Our electricians keep the NHS running by making sure electrical systems and equipment are safe and working correctly.
The NHS relies on electric power and electrical equipment. They are essential to keep hospitals and other NHS buildings safe and working efficiently. Many NHS services use complex electrical equipment to treat patients, keep IT-based records and provide services such as heating, catering, laundry, etc.
As an electrician in the NHS, your work will include:
- planned maintenance
- repairing equipment that is broken or faulty
- testing equipment and systems
- improvements and installations
Who will I work with?
You'll work alongside other estates services staff such as plumbers, carpenters or bricklayers as well as estates and facilities managers. You may travel between sites in an NHS vehicle or their own van.
While electricians are working inside a building, staff and patients may be there, but electricians do not have direct contact with healthcare staff or patients.
Electricians may work for businesses providing electrical services to the NHS.
To be fully qualified as an electrician, you need a level 3 qualification, usually an NVQ and/or a Diploma in Installing Electrotechnical Systems and Equipment.
Although electricians often join the NHS fully qualified and experienced, it may be possible to train as an electrician. Employers usually ask for at least three GCSEs (or equivalent), including maths, English and science. They may ask for some experience in construction or other practical work and a driving licence.
There are sometimes apprenticeships in estates support/estates maintenance that can provide this type of experience. Find out more about apprenticeships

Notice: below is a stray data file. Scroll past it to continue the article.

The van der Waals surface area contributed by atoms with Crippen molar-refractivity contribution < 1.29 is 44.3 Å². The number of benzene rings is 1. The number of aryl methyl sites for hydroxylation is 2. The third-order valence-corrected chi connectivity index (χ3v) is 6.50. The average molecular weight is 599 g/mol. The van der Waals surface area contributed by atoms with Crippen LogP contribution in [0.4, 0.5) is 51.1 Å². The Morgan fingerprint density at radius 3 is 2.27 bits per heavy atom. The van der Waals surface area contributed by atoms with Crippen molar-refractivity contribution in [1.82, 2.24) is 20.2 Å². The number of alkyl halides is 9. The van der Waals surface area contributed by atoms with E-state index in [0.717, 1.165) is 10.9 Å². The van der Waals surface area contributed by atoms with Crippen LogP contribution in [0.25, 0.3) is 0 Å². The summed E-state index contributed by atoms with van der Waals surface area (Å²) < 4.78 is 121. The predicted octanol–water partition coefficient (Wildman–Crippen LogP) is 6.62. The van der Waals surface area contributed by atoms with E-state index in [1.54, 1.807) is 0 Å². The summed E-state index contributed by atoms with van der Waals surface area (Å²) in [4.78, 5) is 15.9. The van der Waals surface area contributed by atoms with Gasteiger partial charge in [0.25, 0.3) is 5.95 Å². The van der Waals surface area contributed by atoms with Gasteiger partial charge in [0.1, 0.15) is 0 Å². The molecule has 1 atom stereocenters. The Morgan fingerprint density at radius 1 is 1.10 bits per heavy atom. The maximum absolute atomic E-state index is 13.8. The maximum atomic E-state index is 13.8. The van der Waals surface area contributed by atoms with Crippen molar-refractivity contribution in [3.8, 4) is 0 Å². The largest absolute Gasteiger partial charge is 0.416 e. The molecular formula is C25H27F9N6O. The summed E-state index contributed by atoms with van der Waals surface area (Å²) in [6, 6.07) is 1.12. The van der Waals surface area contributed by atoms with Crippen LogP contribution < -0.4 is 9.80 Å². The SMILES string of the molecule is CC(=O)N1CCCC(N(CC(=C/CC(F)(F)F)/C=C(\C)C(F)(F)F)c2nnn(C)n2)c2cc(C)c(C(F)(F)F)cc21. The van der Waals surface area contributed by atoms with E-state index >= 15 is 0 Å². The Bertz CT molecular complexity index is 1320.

Electricians need to be
- very health and safety aware
- able to follow procedures
- careful and responsible
- able to work alone or unsupervised when necessary
- able to work to deadlines
- good manual (hand) skills
- organisational skills
- time management skills
Training and development
When you start as a trainee electrician, your training will include
- health and safety
- how to use the tools and equipment
- all aspects of electrical work
You will be encouraged to study for qualifications such as NVQs.
Estates staff working in the NHS are paid on the Agenda for Change (AfC) pay system. As an estates support worker, you could start on AfC band 2. As a qualified electrician in estates maintenance, you will typically start on AfC band 3. With further training and experience, you could apply for more senior positions at bands 4 and above.
Electricians in the NHS work standard hours of around 37.5 a week. The job may involve shifts including early starts, evenings and weekends. Electricians may be part of an on-call rota for emergency cover.
Terms and conditions will usually be different for electricians working outside of the NHS.
Once fully qualified and with experience, an electrician can become a team leader, supervising the work of others. With further experience you could progress to manager, responsible for electrical services in a hospital, area or trust.
There are opportunities outside the NHS.
If you're applying for a role either directly in the NHS or in an organisation that provides NHS services, you'll be asked to show how you think the NHS values apply in your everyday work. Find out more about NHS values.
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